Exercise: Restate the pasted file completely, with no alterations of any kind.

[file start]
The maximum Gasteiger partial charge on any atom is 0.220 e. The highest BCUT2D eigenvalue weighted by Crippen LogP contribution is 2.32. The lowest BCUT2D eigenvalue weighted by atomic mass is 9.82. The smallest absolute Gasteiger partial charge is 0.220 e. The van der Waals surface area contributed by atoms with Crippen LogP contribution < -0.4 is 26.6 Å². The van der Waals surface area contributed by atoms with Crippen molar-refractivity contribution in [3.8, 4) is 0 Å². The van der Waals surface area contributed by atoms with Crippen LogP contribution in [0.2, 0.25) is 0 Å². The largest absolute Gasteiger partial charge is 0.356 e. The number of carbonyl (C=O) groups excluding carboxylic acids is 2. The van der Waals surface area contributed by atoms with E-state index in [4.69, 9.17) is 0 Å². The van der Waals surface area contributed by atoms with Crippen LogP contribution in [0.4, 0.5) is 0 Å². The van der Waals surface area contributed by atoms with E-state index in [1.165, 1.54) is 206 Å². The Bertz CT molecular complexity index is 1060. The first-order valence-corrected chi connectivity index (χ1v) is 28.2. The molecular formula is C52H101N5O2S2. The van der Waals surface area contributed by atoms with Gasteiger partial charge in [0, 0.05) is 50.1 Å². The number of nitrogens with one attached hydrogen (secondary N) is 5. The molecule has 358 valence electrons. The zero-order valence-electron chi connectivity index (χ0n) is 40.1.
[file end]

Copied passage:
The maximum Gasteiger partial charge on any atom is 0.220 e. The highest BCUT2D eigenvalue weighted by Crippen LogP contribution is 2.32. The lowest BCUT2D eigenvalue weighted by atomic mass is 9.82. The smallest absolute Gasteiger partial charge is 0.220 e. The van der Waals surface area contributed by atoms with Crippen LogP contribution < -0.4 is 26.6 Å². The van der Waals surface area contributed by atoms with Crippen molar-refractivity contribution in [3.8, 4) is 0 Å². The van der Waals surface area contributed by atoms with Crippen LogP contribution in [0.2, 0.25) is 0 Å². The largest absolute Gasteiger partial charge is 0.356 e. The number of carbonyl (C=O) groups excluding carboxylic acids is 2. The van der Waals surface area contributed by atoms with E-state index in [4.69, 9.17) is 0 Å². The van der Waals surface area contributed by atoms with Crippen LogP contribution in [0.4, 0.5) is 0 Å². The van der Waals surface area contributed by atoms with E-state index in [1.165, 1.54) is 206 Å². The Bertz CT molecular complexity index is 1060. The first-order valence-corrected chi connectivity index (χ1v) is 28.2. The molecular formula is C52H101N5O2S2. The van der Waals surface area contributed by atoms with Gasteiger partial charge in [0, 0.05) is 50.1 Å². The number of nitrogens with one attached hydrogen (secondary N) is 5. The molecule has 358 valence electrons. The zero-order valence-electron chi connectivity index (χ0n) is 40.1.